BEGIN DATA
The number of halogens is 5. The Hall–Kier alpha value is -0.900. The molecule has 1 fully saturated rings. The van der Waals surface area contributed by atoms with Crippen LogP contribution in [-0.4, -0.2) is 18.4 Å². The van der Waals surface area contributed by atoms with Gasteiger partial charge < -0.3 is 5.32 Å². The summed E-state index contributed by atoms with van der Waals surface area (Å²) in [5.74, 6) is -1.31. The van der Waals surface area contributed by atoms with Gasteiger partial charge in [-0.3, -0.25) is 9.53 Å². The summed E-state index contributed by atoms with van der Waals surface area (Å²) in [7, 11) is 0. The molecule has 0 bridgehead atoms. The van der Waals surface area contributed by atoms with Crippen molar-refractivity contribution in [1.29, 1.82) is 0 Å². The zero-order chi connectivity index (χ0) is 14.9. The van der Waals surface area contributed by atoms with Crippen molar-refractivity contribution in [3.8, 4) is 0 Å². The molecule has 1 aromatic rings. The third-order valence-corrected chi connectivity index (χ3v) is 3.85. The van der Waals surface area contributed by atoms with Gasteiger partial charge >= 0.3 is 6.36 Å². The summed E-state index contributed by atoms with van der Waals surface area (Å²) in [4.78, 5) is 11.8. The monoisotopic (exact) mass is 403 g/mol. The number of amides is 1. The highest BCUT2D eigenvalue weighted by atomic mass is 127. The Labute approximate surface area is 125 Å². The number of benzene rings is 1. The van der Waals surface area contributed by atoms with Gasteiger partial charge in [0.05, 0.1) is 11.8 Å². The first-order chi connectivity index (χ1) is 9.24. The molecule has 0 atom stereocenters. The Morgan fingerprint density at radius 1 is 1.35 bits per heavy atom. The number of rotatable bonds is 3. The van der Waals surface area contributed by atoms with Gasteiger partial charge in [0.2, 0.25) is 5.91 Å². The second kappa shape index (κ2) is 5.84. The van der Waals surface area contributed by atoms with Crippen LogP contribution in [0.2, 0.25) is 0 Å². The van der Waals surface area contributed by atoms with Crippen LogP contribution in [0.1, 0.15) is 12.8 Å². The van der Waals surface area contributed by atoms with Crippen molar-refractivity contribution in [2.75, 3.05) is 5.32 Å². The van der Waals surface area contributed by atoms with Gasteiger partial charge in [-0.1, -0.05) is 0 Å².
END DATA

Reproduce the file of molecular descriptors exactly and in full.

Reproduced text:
The number of halogens is 5. The Hall–Kier alpha value is -0.900. The molecule has 1 fully saturated rings. The van der Waals surface area contributed by atoms with Crippen LogP contribution in [-0.4, -0.2) is 18.4 Å². The van der Waals surface area contributed by atoms with Gasteiger partial charge < -0.3 is 5.32 Å². The summed E-state index contributed by atoms with van der Waals surface area (Å²) in [5.74, 6) is -1.31. The van der Waals surface area contributed by atoms with Gasteiger partial charge in [-0.3, -0.25) is 9.53 Å². The summed E-state index contributed by atoms with van der Waals surface area (Å²) in [7, 11) is 0. The molecule has 0 bridgehead atoms. The van der Waals surface area contributed by atoms with Crippen molar-refractivity contribution in [1.29, 1.82) is 0 Å². The zero-order chi connectivity index (χ0) is 14.9. The van der Waals surface area contributed by atoms with Crippen molar-refractivity contribution in [3.8, 4) is 0 Å². The molecule has 1 aromatic rings. The third-order valence-corrected chi connectivity index (χ3v) is 3.85. The van der Waals surface area contributed by atoms with Gasteiger partial charge >= 0.3 is 6.36 Å². The summed E-state index contributed by atoms with van der Waals surface area (Å²) in [4.78, 5) is 11.8. The monoisotopic (exact) mass is 403 g/mol. The number of amides is 1. The highest BCUT2D eigenvalue weighted by atomic mass is 127. The Labute approximate surface area is 125 Å². The number of benzene rings is 1. The van der Waals surface area contributed by atoms with Gasteiger partial charge in [0.05, 0.1) is 11.8 Å². The first-order chi connectivity index (χ1) is 9.24. The molecule has 0 atom stereocenters. The Morgan fingerprint density at radius 1 is 1.35 bits per heavy atom. The number of rotatable bonds is 3. The van der Waals surface area contributed by atoms with Gasteiger partial charge in [0.2, 0.25) is 5.91 Å². The second kappa shape index (κ2) is 5.84. The van der Waals surface area contributed by atoms with Crippen LogP contribution in [0.2, 0.25) is 0 Å². The van der Waals surface area contributed by atoms with Crippen LogP contribution in [0.1, 0.15) is 12.8 Å². The van der Waals surface area contributed by atoms with Crippen molar-refractivity contribution in [2.75, 3.05) is 5.32 Å². The van der Waals surface area contributed by atoms with Gasteiger partial charge in [-0.1, -0.05) is 0 Å².